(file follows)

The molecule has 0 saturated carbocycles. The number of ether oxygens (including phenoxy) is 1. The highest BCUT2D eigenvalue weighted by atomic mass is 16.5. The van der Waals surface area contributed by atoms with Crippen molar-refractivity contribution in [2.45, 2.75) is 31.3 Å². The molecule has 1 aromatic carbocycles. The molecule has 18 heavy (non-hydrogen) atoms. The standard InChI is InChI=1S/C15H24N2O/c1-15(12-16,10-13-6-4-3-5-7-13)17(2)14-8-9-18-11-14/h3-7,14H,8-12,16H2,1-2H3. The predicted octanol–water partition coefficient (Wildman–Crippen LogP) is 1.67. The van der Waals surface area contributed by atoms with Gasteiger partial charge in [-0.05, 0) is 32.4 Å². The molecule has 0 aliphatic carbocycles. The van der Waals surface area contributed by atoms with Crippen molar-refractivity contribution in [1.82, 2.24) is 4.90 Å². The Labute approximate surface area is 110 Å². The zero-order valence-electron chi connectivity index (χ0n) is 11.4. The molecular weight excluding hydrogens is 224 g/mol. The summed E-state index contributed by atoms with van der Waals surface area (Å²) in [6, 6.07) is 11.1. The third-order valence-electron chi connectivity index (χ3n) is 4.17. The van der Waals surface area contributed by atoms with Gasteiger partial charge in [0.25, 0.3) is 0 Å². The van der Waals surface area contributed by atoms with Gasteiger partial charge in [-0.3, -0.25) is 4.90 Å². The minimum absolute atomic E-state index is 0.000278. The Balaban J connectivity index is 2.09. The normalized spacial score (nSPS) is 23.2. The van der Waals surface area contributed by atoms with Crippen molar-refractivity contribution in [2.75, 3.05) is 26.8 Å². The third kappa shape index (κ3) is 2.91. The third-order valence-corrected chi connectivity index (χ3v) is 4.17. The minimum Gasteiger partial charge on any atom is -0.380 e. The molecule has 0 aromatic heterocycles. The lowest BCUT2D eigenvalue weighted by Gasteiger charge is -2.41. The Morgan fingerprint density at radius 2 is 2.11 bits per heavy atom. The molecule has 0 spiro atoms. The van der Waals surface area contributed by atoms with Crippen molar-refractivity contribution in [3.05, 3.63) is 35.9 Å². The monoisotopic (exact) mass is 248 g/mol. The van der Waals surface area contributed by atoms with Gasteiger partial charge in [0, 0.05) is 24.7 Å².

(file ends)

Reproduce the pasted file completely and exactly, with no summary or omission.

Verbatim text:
The molecule has 0 saturated carbocycles. The number of ether oxygens (including phenoxy) is 1. The highest BCUT2D eigenvalue weighted by atomic mass is 16.5. The van der Waals surface area contributed by atoms with Crippen molar-refractivity contribution in [2.45, 2.75) is 31.3 Å². The molecule has 1 aromatic carbocycles. The molecule has 18 heavy (non-hydrogen) atoms. The standard InChI is InChI=1S/C15H24N2O/c1-15(12-16,10-13-6-4-3-5-7-13)17(2)14-8-9-18-11-14/h3-7,14H,8-12,16H2,1-2H3. The predicted octanol–water partition coefficient (Wildman–Crippen LogP) is 1.67. The van der Waals surface area contributed by atoms with Gasteiger partial charge in [-0.05, 0) is 32.4 Å². The molecule has 0 aliphatic carbocycles. The van der Waals surface area contributed by atoms with Crippen molar-refractivity contribution in [1.82, 2.24) is 4.90 Å². The Labute approximate surface area is 110 Å². The zero-order valence-electron chi connectivity index (χ0n) is 11.4. The molecular weight excluding hydrogens is 224 g/mol. The summed E-state index contributed by atoms with van der Waals surface area (Å²) in [6, 6.07) is 11.1. The third-order valence-electron chi connectivity index (χ3n) is 4.17. The van der Waals surface area contributed by atoms with Gasteiger partial charge in [0.25, 0.3) is 0 Å². The van der Waals surface area contributed by atoms with Gasteiger partial charge in [-0.3, -0.25) is 4.90 Å². The minimum absolute atomic E-state index is 0.000278. The Balaban J connectivity index is 2.09. The normalized spacial score (nSPS) is 23.2. The van der Waals surface area contributed by atoms with Crippen molar-refractivity contribution in [2.75, 3.05) is 26.8 Å². The third kappa shape index (κ3) is 2.91. The third-order valence-corrected chi connectivity index (χ3v) is 4.17. The minimum Gasteiger partial charge on any atom is -0.380 e. The molecule has 0 aromatic heterocycles. The lowest BCUT2D eigenvalue weighted by Gasteiger charge is -2.41. The Morgan fingerprint density at radius 2 is 2.11 bits per heavy atom. The molecule has 0 spiro atoms. The van der Waals surface area contributed by atoms with Crippen molar-refractivity contribution in [3.05, 3.63) is 35.9 Å². The monoisotopic (exact) mass is 248 g/mol. The van der Waals surface area contributed by atoms with Gasteiger partial charge in [0, 0.05) is 24.7 Å².